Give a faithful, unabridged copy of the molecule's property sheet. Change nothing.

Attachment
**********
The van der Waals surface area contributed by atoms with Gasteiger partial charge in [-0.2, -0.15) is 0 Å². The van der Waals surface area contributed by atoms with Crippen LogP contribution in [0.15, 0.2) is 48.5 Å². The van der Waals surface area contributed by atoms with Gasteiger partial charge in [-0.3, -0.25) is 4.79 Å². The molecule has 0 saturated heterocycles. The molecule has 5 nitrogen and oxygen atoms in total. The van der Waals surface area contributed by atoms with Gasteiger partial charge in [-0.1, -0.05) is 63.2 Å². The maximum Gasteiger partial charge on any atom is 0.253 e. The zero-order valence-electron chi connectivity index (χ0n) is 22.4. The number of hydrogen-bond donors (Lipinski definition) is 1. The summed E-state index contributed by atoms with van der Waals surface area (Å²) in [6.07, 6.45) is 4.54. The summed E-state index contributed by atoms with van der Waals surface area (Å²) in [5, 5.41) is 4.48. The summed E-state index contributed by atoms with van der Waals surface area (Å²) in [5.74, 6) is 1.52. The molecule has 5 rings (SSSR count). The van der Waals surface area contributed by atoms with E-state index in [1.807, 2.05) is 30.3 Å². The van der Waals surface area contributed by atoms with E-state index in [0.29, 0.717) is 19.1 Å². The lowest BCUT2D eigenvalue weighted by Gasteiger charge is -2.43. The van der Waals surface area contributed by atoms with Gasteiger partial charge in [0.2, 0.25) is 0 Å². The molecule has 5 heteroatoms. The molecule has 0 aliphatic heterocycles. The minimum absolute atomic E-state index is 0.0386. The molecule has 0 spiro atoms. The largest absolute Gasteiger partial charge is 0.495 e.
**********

The van der Waals surface area contributed by atoms with Gasteiger partial charge in [-0.2, -0.15) is 0 Å². The van der Waals surface area contributed by atoms with Crippen LogP contribution in [0.15, 0.2) is 48.5 Å². The van der Waals surface area contributed by atoms with Gasteiger partial charge in [-0.3, -0.25) is 4.79 Å². The molecule has 0 saturated heterocycles. The molecule has 5 nitrogen and oxygen atoms in total. The van der Waals surface area contributed by atoms with Gasteiger partial charge in [-0.1, -0.05) is 63.2 Å². The maximum Gasteiger partial charge on any atom is 0.253 e. The zero-order valence-electron chi connectivity index (χ0n) is 22.4. The number of hydrogen-bond donors (Lipinski definition) is 1. The summed E-state index contributed by atoms with van der Waals surface area (Å²) in [6.07, 6.45) is 4.54. The summed E-state index contributed by atoms with van der Waals surface area (Å²) in [5, 5.41) is 4.48. The summed E-state index contributed by atoms with van der Waals surface area (Å²) in [5.74, 6) is 1.52. The molecule has 5 rings (SSSR count). The van der Waals surface area contributed by atoms with E-state index in [1.807, 2.05) is 30.3 Å². The van der Waals surface area contributed by atoms with E-state index in [0.29, 0.717) is 19.1 Å². The lowest BCUT2D eigenvalue weighted by Gasteiger charge is -2.43. The van der Waals surface area contributed by atoms with Gasteiger partial charge in [0.2, 0.25) is 0 Å². The molecule has 5 heteroatoms. The molecule has 0 aliphatic heterocycles. The minimum absolute atomic E-state index is 0.0386. The molecule has 0 spiro atoms. The largest absolute Gasteiger partial charge is 0.495 e.